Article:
I’ve had my new Sigma 8-16mm F4.5-5.6 DC HSM UWA Lens for a few days now and have left just this lens on the camera and taken a number of shots with my Nikon D90. I’ve pretty much taken almost all of the shots at maximum wide (8mm – which equates to 12mm equivalent on my 1.5x crop sensor) to exaggerate it’s effect for each purpose.
The first shot below was taken to show both some perspective distortion and close focusing as well as how the lens would fare from a chromatic aberration (CA) point of view. CA would appear as colour fringing (a sort of purple or green halo around the boundaries between very light and dark transitions in a photo). One of the new technologies touted with this new lens is Sigma’s new FLD glass elements (four of them), which Sigma claim have the performance equal to fluorite glass (which is only found in the most expensive of lenses) to compensate for colour aberration.
This shot was taken with me lying on the ground and facing the camera up to the sky with the girls leaning in close to the lens above me – it does show that the closer to the centre the less distortion and the closer you get to the edges the more distorted the view. I needed to expose for the girls faces which were pretty shadowed facing down and this resulted in totally blowing the sky as expected. I only had a moment to take the shot before they’d all run off however the HSM focusing was fast and accurate and the CA seems to be reasonably well restrained even under these most extreme of conditions.
The next shot after is probably a more typical shot where you might see problems with CA with lots of leaves against the bright sky and even at 300% I can’t really detect anything I’d be worried about.
In the following shot the hard afternoon light (after 4PM) is streaming in from just to the right of frame behind her hair which does introduce some lens flare – then again I’m almost pointing the lens into the sun so…. Again I’m fairly close to her which has provided distortion and the beginnings of some background blur even at f/8 @ 8mm.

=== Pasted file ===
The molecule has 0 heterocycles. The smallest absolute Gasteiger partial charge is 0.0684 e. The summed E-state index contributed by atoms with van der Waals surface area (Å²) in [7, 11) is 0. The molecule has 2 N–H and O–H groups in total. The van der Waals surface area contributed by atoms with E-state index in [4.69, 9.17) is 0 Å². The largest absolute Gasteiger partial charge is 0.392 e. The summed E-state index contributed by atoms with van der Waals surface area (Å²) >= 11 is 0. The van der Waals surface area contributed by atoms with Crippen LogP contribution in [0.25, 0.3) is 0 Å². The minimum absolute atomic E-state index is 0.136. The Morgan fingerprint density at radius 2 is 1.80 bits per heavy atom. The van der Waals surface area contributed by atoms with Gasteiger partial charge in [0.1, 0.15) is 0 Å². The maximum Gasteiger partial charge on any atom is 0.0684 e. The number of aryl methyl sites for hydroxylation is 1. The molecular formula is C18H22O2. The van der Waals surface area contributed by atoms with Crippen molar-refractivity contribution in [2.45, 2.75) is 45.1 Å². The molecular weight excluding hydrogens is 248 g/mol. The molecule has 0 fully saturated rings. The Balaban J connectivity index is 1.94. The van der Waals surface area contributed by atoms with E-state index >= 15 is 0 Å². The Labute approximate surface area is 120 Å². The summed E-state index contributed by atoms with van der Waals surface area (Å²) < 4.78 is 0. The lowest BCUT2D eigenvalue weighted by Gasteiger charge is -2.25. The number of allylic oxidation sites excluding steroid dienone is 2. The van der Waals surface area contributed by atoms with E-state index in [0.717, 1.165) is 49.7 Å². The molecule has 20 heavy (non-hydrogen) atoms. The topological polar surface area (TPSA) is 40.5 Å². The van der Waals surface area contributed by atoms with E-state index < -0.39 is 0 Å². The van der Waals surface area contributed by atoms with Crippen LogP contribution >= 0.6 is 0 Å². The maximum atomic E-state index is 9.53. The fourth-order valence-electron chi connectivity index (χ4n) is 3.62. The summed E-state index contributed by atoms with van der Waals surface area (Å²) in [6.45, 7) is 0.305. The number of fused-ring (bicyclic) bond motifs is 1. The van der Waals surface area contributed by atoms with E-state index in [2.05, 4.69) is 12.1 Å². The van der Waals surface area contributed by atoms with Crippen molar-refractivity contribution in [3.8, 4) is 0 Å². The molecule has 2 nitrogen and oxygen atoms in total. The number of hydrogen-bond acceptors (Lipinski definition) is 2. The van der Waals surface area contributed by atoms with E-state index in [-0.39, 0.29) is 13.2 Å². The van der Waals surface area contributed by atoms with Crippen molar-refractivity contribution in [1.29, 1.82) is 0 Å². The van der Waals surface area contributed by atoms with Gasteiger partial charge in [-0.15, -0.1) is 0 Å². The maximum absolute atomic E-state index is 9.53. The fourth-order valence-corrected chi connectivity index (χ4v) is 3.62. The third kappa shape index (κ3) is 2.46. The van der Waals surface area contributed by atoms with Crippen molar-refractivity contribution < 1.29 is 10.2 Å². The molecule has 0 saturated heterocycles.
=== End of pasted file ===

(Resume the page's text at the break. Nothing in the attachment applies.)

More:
The following image is an HDR I processed out of three bracketed shots at 0, -2 and +2 EV. This shot has actually turned out as well or even better than I might have hoped so I’m pretty happy with the result.
Some more perspective distortion shots of the girls – big feet and big heads are always good for a laugh.
Thus far I’ve been pleasantly surprised and happy with the new purchase.
I had been expecting to see some fairly significant vignetting (darkened corners of the photograph) especially at the wide angle end and if you take the camera at 8mm indoors and point towards a white wall you can fairly easily see that the corners of the frame are darker so vignetting is definitely there. However in real world use I didn’t see a lot of obvious corner darkening in my everyday shots so I’m more than happy with the actual use.
Another thing I tried but didn’t include shots of here were photos taken indoors of rooms with my SB-600 flash with the diffuser at maximum wide and bounced off the ceiling for maximum spread (still not enough to cover the lens field of view but good enough 🙂 ). Basically you can stand near a corner and the frame will take in both walls leading away from you and the whole room (making it seem stadium sized).
It appears to be sharper than I had been expecting for such a wide and distorting lens (I’ve yet to take any shots wide open so will reserve judgment under f/8). The HSM focusing mechanism has been fast, quiet and accurate in all lighting conditions I’ve used it in so far.
The lack of VC (Vibration Control – or VR in Nikon parlance) is probably pretty much irrelevant at these focal lengths and for the purposes I’m likely to use the lens for.
I’m very happy with the build quality so far – it feels solidly built with no loose parts and the the zoom and focus rings are smooth to use.
In my next post I’ll cover a number of long exposures I took with the lens last night down on Sydney Harbour.